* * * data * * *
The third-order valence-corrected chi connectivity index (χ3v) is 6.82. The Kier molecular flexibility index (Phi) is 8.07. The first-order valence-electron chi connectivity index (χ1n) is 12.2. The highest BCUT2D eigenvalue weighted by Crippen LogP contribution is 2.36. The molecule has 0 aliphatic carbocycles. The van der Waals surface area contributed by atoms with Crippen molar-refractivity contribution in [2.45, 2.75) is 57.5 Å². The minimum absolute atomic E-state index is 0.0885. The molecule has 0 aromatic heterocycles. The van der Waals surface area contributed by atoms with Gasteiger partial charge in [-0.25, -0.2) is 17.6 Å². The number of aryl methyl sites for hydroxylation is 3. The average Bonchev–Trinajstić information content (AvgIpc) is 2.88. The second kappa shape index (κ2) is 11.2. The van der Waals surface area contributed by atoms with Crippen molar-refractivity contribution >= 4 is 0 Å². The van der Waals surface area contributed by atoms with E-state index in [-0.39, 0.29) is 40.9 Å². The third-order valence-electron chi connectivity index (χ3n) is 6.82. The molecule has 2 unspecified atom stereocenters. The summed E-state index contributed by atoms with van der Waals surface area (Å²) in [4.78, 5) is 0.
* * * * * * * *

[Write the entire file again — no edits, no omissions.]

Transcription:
The third-order valence-corrected chi connectivity index (χ3v) is 6.82. The Kier molecular flexibility index (Phi) is 8.07. The first-order valence-electron chi connectivity index (χ1n) is 12.2. The highest BCUT2D eigenvalue weighted by Crippen LogP contribution is 2.36. The molecule has 0 aliphatic carbocycles. The van der Waals surface area contributed by atoms with Crippen molar-refractivity contribution in [2.45, 2.75) is 57.5 Å². The minimum absolute atomic E-state index is 0.0885. The molecule has 0 aromatic heterocycles. The van der Waals surface area contributed by atoms with Gasteiger partial charge in [-0.25, -0.2) is 17.6 Å². The number of aryl methyl sites for hydroxylation is 3. The average Bonchev–Trinajstić information content (AvgIpc) is 2.88. The second kappa shape index (κ2) is 11.2. The van der Waals surface area contributed by atoms with Crippen molar-refractivity contribution >= 4 is 0 Å². The van der Waals surface area contributed by atoms with E-state index in [-0.39, 0.29) is 40.9 Å². The third-order valence-electron chi connectivity index (χ3n) is 6.82. The molecule has 2 unspecified atom stereocenters. The summed E-state index contributed by atoms with van der Waals surface area (Å²) in [4.78, 5) is 0.